Lancaster County Sheriff’s Department


March 1, 1867: Nebraska became the 37th State in the Union. At this time the west boundary of Lincoln County extended into eastern Colorado and Wyoming.

October 8, 1867: O. O. Austin became the first Sheriff to be certified by an election. He received twenty one votes and was also the tax assessor.

At the close of 1868 North Platte was anything but a moral town; law and order were the rare exception. It had no jail and for this reason crime was often unpunished, but when occasional arrests were made, culprits were either kept in the guardhouse at the North Platte Army Post, sent to Fort McPherson near Maxwell, or elsewhere for safe keeping. Prisoners were expensive as will be seen by an extract from the county records.

October 16, 1868: At a meeting of the Commissioners it was ordered to pay a claim from the Union Pacific Railroad Company for transporting prisoners to Fremont for a total sum of $128.50.

October 5, 1868: County Board ordered that bids be received by the County Clerk to build a County Jail in the County of Lincoln. It was said that the jail would be divided into two rooms, which were twelve square feet. Bids for larger or smaller rooms will be considered.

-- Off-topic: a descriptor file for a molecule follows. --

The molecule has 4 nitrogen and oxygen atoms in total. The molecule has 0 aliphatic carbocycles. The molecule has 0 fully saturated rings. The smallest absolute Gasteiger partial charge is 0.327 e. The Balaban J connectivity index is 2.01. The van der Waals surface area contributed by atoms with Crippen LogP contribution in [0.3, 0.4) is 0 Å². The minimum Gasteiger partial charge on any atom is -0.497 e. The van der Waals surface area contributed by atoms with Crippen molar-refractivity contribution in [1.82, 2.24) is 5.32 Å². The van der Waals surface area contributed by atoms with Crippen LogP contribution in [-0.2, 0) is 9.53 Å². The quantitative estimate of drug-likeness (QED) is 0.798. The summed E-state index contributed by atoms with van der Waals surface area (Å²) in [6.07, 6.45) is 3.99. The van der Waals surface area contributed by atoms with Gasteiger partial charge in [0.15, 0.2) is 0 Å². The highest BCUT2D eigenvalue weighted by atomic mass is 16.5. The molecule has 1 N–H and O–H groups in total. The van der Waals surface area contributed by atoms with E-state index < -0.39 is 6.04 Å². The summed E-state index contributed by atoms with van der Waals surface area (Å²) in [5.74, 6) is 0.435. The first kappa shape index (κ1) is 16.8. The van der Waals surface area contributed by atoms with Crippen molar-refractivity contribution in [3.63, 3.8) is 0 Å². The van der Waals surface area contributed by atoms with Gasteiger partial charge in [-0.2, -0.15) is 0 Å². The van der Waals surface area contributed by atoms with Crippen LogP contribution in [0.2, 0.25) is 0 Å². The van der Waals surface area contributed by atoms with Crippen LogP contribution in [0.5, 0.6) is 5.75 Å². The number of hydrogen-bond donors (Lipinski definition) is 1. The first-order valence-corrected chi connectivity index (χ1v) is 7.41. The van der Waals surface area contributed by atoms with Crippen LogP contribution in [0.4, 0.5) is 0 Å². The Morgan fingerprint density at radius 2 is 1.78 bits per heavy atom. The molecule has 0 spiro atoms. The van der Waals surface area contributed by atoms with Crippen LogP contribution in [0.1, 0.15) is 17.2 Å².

October 17, 1868: A contract was entered into with W.S. Peniston in accordance with his bid to build a county jail. On January 16, 1869 it was ordered that he receive the sum of $2,500.00 for building the jail and furnishing cots. It was ordered that the deed of W.S. Peniston and Miller for the west half of Lot #3 Block 103 in the town of North Platte, upon which the jail of Lincoln County stands, be received.

The low-roofed, rough log cabin designated “The Jail” stood on Front Street just west of the depot, with its small barred windows and heavy door.

This, the county’s pioneer jail, held many bold, bad men as prisoners. Cattle thieves, horse thieves, murderers, assassins, criminals of all grades and degrees, and upon at least two occasions was assailed by an angry mob of lynchers. One sheriff stood in the doorway, revolver in hand, in front of an excited mob wishing to wreak vengeance on a prisoner, declaring in defiant tones that any who crossed the threshold of the jail would do so over his dead body. All knew that he would make good his word. It was a poor structure as it had no foundation and several prisoners dug their way to freedom by night.

The records of Lincoln County have numerous items mentioning a bill allowed for guarding the jail. One such bill reads thus: “allowed T. Redmond for watching jail for month of December, 1871, $60.00. “January 24, 1868: The claim of Dodge County, Nebraska for keeping and trying John Burly for the crime of murder: the sum of $416.14.”

December 1, 1871: William Woodhurst was elected Sheriff. On April 6, 1868 he became the first Sheriff to be bonded in Lincoln County.